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 As you drive through the gate of the hydrogen refueling station on Odaiba Island in Tokyo Bay, you get the strange feeling that this is no ordinary gate. Piloting your $1 million Honda FCX fuel cell car, that gate seems less like the entrance to a gas station and more like a transporter, an invisible gstargate,h projecting you 15 years into the future where fuel cell cars are the vehicles of choice. The intelligent skyscrapers and Japanfs biggest ferris wheel on the horizon seem to epitomize the hi-tech slant and fun factor of a future with hydrogen as you enter the most surreal experience you will ever have in a passenger car.

  Pulling up to the pump, you feel like saying, gFill her up, mate.h But in the future, you probably wouldnft have to say a thing. Youfd just hand over your key as an in-car computer program communicates with the pump telling it how much hydrogen was required. The key handover, according to the attendant, is to ensure safety levels are maintained. gI donft want you starting the car up, or trying to drive away while Ifm refueling.h At this early stage of the game, as basic infrastructure is being put into place, safety is a top priority.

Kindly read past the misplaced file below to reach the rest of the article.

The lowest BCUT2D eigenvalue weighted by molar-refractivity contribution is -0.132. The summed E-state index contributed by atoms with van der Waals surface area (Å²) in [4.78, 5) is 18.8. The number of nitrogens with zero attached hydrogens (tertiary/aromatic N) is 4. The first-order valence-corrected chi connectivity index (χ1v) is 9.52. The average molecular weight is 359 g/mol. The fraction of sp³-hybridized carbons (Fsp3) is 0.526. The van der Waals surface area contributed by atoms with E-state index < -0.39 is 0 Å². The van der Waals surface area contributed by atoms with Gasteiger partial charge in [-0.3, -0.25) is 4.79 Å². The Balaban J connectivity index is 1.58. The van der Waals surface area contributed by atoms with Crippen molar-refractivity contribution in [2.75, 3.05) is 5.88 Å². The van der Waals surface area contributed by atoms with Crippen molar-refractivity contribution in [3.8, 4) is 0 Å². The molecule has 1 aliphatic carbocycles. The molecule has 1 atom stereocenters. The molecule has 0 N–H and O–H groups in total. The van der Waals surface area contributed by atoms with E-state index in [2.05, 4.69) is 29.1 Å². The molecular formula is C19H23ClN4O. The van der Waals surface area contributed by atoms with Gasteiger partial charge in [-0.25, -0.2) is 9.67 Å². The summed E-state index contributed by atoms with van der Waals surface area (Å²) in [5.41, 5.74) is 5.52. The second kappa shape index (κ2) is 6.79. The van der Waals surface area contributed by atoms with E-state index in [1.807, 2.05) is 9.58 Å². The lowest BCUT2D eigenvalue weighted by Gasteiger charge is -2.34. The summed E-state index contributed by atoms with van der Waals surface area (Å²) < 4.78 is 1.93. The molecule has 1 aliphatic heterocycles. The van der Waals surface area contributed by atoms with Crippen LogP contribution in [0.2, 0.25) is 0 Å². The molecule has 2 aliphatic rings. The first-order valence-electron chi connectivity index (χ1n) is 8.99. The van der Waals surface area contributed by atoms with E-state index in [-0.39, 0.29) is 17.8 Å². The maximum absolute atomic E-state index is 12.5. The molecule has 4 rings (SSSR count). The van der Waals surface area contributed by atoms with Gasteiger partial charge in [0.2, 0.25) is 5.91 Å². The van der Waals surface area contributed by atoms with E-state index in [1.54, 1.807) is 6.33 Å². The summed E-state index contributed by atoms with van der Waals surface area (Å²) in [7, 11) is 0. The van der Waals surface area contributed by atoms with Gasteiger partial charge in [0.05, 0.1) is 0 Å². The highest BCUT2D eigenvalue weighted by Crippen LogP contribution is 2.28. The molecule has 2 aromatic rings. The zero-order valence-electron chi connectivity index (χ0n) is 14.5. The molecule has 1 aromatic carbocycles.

The attendant then asks you to flip the fuel cap to allow him to attach an earthing cable. Once attached, he flips another lever inside the earthing cap which opens a second cap, giving access to the hydrogen port. After attaching the double-handed hydrogen hose to the FCXfs port, he starts the flow of compressed hydrogen gas and then suggests I go and sit in the waiting room because it will take 10 minutes to fill the tank. As the attendant informs that the other pump supplies liquid hydrogen, the second alternative fuel source, I marvel at the complex setup of tanks and pipes behind the two pumps, stored at |253 degrees Celsius for safety.

  gThat tank holds 10,000 litres of liquid hydrogen but most of the carmakers employ compressed hydrogen gas,h says Takanori Okada, PR manager for Iwatani International Corp., one of Japanfs biggest energy and gas suppliers and a major player in the Japan Hydrogen and Fuel Cell Demonstration Project (JHFC) which oversees the ongoing study. The JHFC is the governmentfs interface with the hydrogen industry.

  Of the 10 carmakers currently participating in this fuel cell project, only GM uses liquid hydrogen, gas it boasts a greater range than gas,h says a GM fuel cell test driver who just happened by during our drive session. With a total of some 50 fuel cell cars on the road in Japan, Toyota, Honda, Nissan, Mitsubishi, Daihatsu, Suzuki, Subaru, Mazda, DaimlerChrysler and Ford all use hydrogen gas for their fuel cell cars.

  The whole fuel cell phenomena in Japan essentially took off in December 2002 when Toyota and Honda each unveiled a very limited number of road-going fuel cell vehicles and invited government agencies and corporations in Japan and California to participate in an evaluation project to promote the advancement of such technology and its public awareness levels.The fact that Tokyo city already has 10 hydrogen stations in operation is testament to the countryfs resolve in developing infrastructure for this cutting-edge technology, an area in which Japan leads the world.